Native American languages

Akira Y. Yamamoto, Ofelia Zepeda

Research output: Chapter in Book/Report/Conference proceedingChapter

11 Scopus citations


Some chapters of this book discuss one or several languages imported into the USA and one chapter describes a set of creoles originating in the new world. This chapter focuses on languages that Native Americans were speaking when Europeans first arrived on these shores. Some Native American languages are still spoken, though they are now in imminent danger of dying out. As Akira Y. Yamamoto and Of elia Zepeda explain, many Native American languages are known today only by aging speakers, but children are no longer acquiring them. Some Native American languages are no longer spoken by anyone. With the Native American Languages Act of 1990 and of 1992, federal laws enabled organizations to be established to train native language teachers, carry out research on these languages, and develop teaching materials and other critical resources for documenting and revitalizing these endangered tongues. In terms that can be understood with a little effort and are well worth the time, this chapter illustrates ways in which Native American languages differ so dramatically in structure from more familiar European languages. For example, basic word order in English is SVO; that's shorthand for Subject before Verb and Verb before Object, as in The governor (S) vetoed (V) the bill (O). Besides SVO, Native American languages also display other orders, including SOV, VOS, VSO, and OVS. They are able to utilize these word orders partly because certain information that is carried in English utterances by word order (e.g., which noun is the subject and which noun is the object) is carried in Native American languages by affixes on the words themselves.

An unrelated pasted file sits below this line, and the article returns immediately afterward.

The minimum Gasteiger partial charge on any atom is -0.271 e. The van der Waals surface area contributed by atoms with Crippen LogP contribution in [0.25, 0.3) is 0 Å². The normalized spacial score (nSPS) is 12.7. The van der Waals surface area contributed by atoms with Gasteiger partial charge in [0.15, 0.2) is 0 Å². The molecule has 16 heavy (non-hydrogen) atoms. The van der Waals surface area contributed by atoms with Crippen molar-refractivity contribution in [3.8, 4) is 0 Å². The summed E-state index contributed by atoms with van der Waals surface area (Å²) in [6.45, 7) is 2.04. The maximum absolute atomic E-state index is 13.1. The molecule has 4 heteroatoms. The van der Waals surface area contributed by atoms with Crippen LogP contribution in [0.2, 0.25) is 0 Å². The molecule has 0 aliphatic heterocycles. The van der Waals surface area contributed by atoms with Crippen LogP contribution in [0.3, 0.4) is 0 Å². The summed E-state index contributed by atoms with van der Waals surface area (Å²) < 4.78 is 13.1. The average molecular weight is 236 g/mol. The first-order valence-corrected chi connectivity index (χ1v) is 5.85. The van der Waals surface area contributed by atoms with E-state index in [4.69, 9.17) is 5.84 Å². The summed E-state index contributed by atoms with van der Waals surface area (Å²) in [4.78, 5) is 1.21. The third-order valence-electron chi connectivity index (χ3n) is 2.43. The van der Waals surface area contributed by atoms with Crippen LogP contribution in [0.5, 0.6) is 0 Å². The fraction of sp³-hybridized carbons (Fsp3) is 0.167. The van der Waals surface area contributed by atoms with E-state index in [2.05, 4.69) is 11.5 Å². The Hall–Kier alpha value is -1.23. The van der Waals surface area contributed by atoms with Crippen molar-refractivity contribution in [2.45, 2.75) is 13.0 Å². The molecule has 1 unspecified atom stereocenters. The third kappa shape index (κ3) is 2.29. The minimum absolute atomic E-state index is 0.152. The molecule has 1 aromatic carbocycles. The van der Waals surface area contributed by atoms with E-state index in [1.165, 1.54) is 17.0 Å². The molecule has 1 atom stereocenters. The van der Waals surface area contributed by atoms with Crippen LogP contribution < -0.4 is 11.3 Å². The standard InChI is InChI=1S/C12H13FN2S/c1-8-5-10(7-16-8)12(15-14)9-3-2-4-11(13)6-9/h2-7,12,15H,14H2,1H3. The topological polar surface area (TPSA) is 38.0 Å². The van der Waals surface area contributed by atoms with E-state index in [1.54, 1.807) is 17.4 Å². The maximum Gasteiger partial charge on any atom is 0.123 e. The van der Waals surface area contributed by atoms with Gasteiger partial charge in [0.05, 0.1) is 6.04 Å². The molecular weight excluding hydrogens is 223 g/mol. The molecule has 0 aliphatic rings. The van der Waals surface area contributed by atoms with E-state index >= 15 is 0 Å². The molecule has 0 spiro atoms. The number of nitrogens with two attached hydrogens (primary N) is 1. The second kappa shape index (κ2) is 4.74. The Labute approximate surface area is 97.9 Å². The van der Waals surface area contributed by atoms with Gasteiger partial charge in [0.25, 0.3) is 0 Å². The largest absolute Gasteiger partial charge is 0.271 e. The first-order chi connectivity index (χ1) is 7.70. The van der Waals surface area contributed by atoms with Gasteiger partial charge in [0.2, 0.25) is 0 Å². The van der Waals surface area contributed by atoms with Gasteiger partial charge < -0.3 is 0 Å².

Original languageEnglish (US)
Title of host publicationLanguage in the USA
Subtitle of host publicationThemes for the Twenty-First Century
PublisherCambridge University Press
Number of pages29
ISBN (Electronic)9780511809880
ISBN (Print)9780521771757
StatePublished - Jan 1 2004

ASJC Scopus subject areas

  • General Social Sciences


Dive into the research topics of 'Native American languages'. Together they form a unique fingerprint.

Cite this